Conan 1.30 has been released. This release moves forward on several integrations including GCC, Intel compiler, and MSBuild. It brings some more maturity around components, and adds a new way to use custom generators. Also, macOS 11 (aka “Big Sur”) has now been added to Conan’s default settings.

Improved libcxx detection for GCC

When Conan is installed, it autodetects a number of settings based on the environment. Among those settings are compiler and compiler.version. When the compiler is gcc, it also detects compiler.libcxx which has had some challenging corner cases for a while. This release adds robustness to the libcxx detection which hopefully will result in better defaults for those corner cases when Conan is installed.

Note: If we enabled this behavior by default, it could be considered a breaking change, so we had to leave it off by default and users must set the CONAN_V2_MODE environment variable to turn it on.

Experimental tools for intel compiler support

Conan’s tools module provides authors with a number of helper functions to reduce boilerplate code in recipes and avoid common errors. Three new functions have now been exposed for when recipes need special handling to work with the Intel compiler:

  • tools.intel_installation_path()
  • tools.intel_compilervars()
  • tools.intel_compilervars_dict()

Experimental Toolchain for MSBuild

Continuing our work on Conan’s new toolchain strategy, this release contains a toolchain class for the MSBuild build system. Like the existing CMake and Make toolchains which have been added previously, this new toolchain class generates .props files which contain all the relevant build-related variables from Conan. These .props files do NOT include variables related to dependencies. Dependency-related information should still be generated by the msbuild generator.

New self.cpp_info.requires attribute

We have also continued to evolve and improve the experience around the components feature. A common case that has come up is that many packages which declare components are depended upon by downstream packages which do not declare components. Previously, when the downstream package only depends upon specific components of the upstream package, it could not model that in it’s own cpp_info. This meant that all transitive consumers would end up depending on all components of the original upstream.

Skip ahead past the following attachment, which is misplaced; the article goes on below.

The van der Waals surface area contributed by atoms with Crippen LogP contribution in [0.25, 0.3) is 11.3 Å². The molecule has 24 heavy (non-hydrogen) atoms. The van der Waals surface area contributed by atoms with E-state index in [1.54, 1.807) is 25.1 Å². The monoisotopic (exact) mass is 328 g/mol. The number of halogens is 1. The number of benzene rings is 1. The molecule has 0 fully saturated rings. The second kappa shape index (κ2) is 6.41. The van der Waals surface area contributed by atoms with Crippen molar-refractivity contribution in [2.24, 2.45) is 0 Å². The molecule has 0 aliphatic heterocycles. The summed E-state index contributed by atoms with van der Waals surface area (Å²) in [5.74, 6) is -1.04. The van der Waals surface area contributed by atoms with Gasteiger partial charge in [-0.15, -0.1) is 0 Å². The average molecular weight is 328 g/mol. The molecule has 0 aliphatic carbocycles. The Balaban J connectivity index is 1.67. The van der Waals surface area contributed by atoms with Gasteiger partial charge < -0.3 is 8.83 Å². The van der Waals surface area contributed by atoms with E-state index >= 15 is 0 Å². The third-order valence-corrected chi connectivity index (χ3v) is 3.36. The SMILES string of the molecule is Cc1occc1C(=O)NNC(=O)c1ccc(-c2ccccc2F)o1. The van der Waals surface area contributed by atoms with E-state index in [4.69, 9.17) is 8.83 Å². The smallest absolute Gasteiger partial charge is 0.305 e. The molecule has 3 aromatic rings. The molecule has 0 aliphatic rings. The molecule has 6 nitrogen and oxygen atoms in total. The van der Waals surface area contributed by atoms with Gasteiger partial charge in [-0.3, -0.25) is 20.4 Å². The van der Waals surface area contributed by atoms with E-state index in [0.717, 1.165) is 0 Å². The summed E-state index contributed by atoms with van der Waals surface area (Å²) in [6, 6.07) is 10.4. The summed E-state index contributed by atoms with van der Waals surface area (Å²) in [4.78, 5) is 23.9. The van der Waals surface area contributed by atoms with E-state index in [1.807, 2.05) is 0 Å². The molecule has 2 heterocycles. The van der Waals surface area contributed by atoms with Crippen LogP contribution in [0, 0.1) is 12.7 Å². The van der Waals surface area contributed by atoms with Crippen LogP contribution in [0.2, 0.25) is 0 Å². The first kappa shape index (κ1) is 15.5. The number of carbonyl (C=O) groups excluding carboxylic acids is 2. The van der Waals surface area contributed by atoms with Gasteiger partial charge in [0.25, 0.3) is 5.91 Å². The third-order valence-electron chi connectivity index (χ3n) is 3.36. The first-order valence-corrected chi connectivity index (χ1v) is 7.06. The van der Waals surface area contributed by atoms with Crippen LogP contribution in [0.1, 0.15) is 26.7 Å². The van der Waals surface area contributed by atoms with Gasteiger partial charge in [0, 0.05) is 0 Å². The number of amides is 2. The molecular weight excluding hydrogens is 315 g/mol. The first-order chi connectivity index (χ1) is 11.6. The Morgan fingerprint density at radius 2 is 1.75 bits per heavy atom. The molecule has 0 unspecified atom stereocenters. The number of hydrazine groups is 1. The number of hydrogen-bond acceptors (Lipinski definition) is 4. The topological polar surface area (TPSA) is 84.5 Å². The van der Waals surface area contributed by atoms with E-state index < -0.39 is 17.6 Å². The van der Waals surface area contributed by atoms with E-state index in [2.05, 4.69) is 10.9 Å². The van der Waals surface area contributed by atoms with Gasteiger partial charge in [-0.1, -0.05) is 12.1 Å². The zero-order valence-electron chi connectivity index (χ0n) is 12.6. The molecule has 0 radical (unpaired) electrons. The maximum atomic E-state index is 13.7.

This is a tricky problem to describe without an example, so here is the example of the package_info method from the OpenSSL recipe, and one from a consumer of OpenSSL.

# Conanfile for OpenSSL:

def package_info(self): = "OpenSSL"
    self.cpp_info.components["crypto"].names["cmake_find_package"] = "Crypto"
    self.cpp_info.components["crypto"].libs = ["libcrypto"]
    self.cpp_info.components["crypto"].defines = ["DEFINE_CRYPTO=1"]
    self.cpp_info.components["crypto"].requires = ["zlib::zlib"]

    self.cpp_info.components["ssl"].names["cmake"] = "SSL"
    self.cpp_info.components["ssl"].includedirs = ["include/headers_ssl"]
    self.cpp_info.components["ssl"].libs = ["libssl"]
# Conanfile for consumer of OpenSSL:

def package_info(self):
    self.cpp_info.requires = ['openssl::ssl']
    # Depends only on ssl component
    # Which notably does NOT depend on zlib
    # ...

OpenSSL declares two components: ssl and crypto. The consumer package only needs one of them (ssl). With the new cpp_info.requires attribute, the consumer can properly declare that dependency. The result is that this consumer, and all future downstream consumers of it will only link with the ssl component of the OpenSSL package and not libcrypto nor zlib.

Other notable changes

The Qbs generator received a significant update which makes it properly model transitive dependencies using the native dependency declaration syntax. This cuts down on clutter and should enforce linker order properly. The JSON and Markdown generators both learned how to include the cpp_info.names and cpp_info.filenames attributes.

Besides the items listed above, there were some minor bug fixes you may wish to read about. If so, please refer to the changelog for the complete list.

We hope you enjoy this release, and look forward to your feedback.